We had a pretty rainy weekend, but honestly, it didn’t matter that much. What a gift to be able to catch up on all the new developments in each others’ lives, talk about anything and everything, and reminisce. We may not talk often, but when we see each other it is like no time has passed.
I love you girls! Thank you for your friendship as we change through the years, but always remain the same at heart.
We’re updating the blog, and as I reorganized some old posts, I realized that I missed celebrating my Veganniversary. February 1, 2012 I started this journey and have consistently stayed true to this commitment. And yes, I still count myself as vegan even if I slipped up sometimes.
I really didn’t know if I would relapse, but at this point, I feel even more strongly about the movement than before. It has made a huge impact in my life, and changed how I view the world. I’m now advocating every day for the animals, the earth and my kid’s future. Not to mention, our health. In the past 4 years I have read so much, and learned even more than when I started. I now have experience in cooking plant-based meals and there are more products even then when I started.
Besides trying a new vegan restaurant to celebrate, I have a new goal to start for March. While we feel positive about veganism from a standpoint of animals, environment and health, I think our family can make improvements to our meals and cut back on processed foods and oil. If you are just beginning, meatless chicken patties and prepackaged meals can help make the transition easier. Since I have had time to fall back on that, I want to delve deeper into making our meals to include even more whole foods and less sugar.
Mostly, I just get lazy sometimes and don’t feel like planning ahead. However, I want to help some people in my community who also struggle with meal planning, so I am going to put in the effort and make healthier meals that everyone will eat. I’m pretty sure that this is one of the major stumbling blocks for a lot of people. Once you remove cheese- how do you make quesadillas, grilled cheese, and other easy items? I’m not a fan of soy-based cheeses, so this means being more creative so the recipe doesn’t NEED the cheese. I love this easy, delicious cauliflower alfredo dish for example:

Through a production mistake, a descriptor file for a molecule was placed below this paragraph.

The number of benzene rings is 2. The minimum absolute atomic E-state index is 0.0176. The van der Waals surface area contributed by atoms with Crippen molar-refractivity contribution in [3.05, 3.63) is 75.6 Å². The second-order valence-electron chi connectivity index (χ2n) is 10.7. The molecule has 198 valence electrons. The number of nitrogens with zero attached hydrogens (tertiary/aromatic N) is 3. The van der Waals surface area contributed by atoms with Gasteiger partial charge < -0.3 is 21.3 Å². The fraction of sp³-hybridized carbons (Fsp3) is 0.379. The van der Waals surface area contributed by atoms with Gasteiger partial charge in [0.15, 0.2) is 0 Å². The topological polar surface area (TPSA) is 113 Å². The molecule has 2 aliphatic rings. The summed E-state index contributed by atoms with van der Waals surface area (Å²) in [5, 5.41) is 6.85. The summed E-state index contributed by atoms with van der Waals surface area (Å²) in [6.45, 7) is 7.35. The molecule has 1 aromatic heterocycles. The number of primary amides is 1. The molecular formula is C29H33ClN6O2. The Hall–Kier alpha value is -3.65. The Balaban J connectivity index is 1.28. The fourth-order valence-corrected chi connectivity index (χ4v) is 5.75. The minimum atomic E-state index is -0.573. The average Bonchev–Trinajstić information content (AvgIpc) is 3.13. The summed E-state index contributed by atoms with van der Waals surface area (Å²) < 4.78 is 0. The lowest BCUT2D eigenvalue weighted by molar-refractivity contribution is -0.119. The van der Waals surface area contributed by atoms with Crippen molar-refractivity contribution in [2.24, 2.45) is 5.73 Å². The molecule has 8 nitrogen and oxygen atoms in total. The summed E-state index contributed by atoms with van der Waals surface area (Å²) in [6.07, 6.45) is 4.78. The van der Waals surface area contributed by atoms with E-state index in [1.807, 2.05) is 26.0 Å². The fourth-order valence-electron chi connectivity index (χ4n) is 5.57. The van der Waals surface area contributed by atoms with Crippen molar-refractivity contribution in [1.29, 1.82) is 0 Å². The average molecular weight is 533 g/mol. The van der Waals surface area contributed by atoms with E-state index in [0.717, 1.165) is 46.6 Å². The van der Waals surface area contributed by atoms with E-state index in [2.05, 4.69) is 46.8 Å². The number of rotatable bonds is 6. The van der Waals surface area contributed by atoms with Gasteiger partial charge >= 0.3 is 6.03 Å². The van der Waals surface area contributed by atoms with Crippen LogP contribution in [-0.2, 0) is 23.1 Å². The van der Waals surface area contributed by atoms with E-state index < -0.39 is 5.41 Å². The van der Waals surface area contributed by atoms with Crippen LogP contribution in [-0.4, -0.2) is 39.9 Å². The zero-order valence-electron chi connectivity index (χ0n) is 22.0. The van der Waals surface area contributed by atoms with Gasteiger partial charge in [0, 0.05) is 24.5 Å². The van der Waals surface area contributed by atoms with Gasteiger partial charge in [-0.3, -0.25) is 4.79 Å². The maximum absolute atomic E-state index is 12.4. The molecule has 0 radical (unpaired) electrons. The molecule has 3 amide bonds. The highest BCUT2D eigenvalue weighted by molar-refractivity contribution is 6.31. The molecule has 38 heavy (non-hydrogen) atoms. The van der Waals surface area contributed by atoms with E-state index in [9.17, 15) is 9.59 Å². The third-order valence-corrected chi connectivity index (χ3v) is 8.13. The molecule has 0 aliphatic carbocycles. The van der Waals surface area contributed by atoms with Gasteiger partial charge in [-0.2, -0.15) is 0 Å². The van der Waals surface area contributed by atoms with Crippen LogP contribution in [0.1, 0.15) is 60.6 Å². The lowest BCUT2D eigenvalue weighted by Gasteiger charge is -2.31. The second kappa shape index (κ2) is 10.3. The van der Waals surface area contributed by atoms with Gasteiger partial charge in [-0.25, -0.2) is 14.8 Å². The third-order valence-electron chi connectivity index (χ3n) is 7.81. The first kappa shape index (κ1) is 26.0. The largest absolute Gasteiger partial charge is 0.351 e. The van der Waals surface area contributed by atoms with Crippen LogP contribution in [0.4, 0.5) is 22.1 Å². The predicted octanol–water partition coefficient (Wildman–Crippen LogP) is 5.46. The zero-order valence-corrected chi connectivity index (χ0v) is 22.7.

1/2 cup unsweetened and unflavored almond milk (or non-dairy milk of choice)
1/4 cup nutritional yeast
1 tablespoon fresh lemon juice
1/2 teaspoon onion powder
1/4-1/2 teaspoon garlic powder
3/4 teaspoon fine grain sea salt, or to taste
1/4-1/2 teaspoon pepper, to taste
Fettuccine pasta of choice
Put cauliflower in a large pot and cover with water or steam it until fork tender, around 5-7 minutes. Drain.
Meanwhile, sauté the minced garlic in oil over low heat for 4-5 minutes until softened and fragrant, but not browned.
In a high speed blender, add the cooked and drained cauliflower, sauteed garlic, milk, nutritional yeast, lemon juice, onion powder, garlic powder, salt, and pepper. Blend until really smooth sauce, let it run for a minute or so. Set aside.
Bring a large pot of water to a boil. Add your desired amount of pasta and boil for the time instructed on the package. Drain pasta.
Add cauliflower sauce into the empty pot and add the drained pasta. Heat over low-medium until heated enough to your liking. Salt again to taste.
Serve with fresh minced parsley and black pepper. Add in sautéed peas, spinach, or broccoli if you like.